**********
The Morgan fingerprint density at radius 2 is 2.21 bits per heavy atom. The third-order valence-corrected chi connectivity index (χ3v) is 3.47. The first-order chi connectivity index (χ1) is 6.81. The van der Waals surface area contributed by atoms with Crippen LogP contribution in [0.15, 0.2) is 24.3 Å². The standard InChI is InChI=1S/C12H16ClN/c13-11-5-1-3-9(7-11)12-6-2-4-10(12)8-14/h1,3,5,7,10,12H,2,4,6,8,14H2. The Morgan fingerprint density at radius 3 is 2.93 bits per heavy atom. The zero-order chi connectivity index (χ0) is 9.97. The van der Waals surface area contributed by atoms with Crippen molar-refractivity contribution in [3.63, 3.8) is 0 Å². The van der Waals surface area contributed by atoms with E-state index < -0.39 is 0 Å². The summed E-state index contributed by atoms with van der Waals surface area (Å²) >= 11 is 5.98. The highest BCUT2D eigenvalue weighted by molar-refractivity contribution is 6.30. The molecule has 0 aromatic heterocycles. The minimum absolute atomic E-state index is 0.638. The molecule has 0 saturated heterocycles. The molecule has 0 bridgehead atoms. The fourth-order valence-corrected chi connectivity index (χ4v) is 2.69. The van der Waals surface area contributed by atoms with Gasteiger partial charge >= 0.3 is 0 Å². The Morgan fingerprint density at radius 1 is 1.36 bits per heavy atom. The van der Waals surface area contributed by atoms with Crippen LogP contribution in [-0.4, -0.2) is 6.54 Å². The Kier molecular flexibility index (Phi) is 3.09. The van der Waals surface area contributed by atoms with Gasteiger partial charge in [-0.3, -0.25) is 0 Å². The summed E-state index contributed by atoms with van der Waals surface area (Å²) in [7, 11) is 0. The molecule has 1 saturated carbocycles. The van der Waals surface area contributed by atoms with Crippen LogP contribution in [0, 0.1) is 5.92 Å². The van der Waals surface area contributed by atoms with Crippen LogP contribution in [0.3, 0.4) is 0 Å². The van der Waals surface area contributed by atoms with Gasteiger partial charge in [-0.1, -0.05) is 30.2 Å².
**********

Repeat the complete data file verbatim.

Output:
The Morgan fingerprint density at radius 2 is 2.21 bits per heavy atom. The third-order valence-corrected chi connectivity index (χ3v) is 3.47. The first-order chi connectivity index (χ1) is 6.81. The van der Waals surface area contributed by atoms with Crippen LogP contribution in [0.15, 0.2) is 24.3 Å². The standard InChI is InChI=1S/C12H16ClN/c13-11-5-1-3-9(7-11)12-6-2-4-10(12)8-14/h1,3,5,7,10,12H,2,4,6,8,14H2. The Morgan fingerprint density at radius 3 is 2.93 bits per heavy atom. The zero-order chi connectivity index (χ0) is 9.97. The van der Waals surface area contributed by atoms with Crippen molar-refractivity contribution in [3.63, 3.8) is 0 Å². The van der Waals surface area contributed by atoms with E-state index < -0.39 is 0 Å². The summed E-state index contributed by atoms with van der Waals surface area (Å²) >= 11 is 5.98. The highest BCUT2D eigenvalue weighted by molar-refractivity contribution is 6.30. The molecule has 0 aromatic heterocycles. The minimum absolute atomic E-state index is 0.638. The molecule has 0 saturated heterocycles. The molecule has 0 bridgehead atoms. The fourth-order valence-corrected chi connectivity index (χ4v) is 2.69. The van der Waals surface area contributed by atoms with Gasteiger partial charge >= 0.3 is 0 Å². The Morgan fingerprint density at radius 1 is 1.36 bits per heavy atom. The van der Waals surface area contributed by atoms with Crippen LogP contribution in [-0.4, -0.2) is 6.54 Å². The Kier molecular flexibility index (Phi) is 3.09. The van der Waals surface area contributed by atoms with Gasteiger partial charge in [-0.3, -0.25) is 0 Å². The summed E-state index contributed by atoms with van der Waals surface area (Å²) in [7, 11) is 0. The molecule has 1 saturated carbocycles. The van der Waals surface area contributed by atoms with Crippen LogP contribution in [0, 0.1) is 5.92 Å². The van der Waals surface area contributed by atoms with Crippen LogP contribution in [0.3, 0.4) is 0 Å². The van der Waals surface area contributed by atoms with Gasteiger partial charge in [-0.1, -0.05) is 30.2 Å².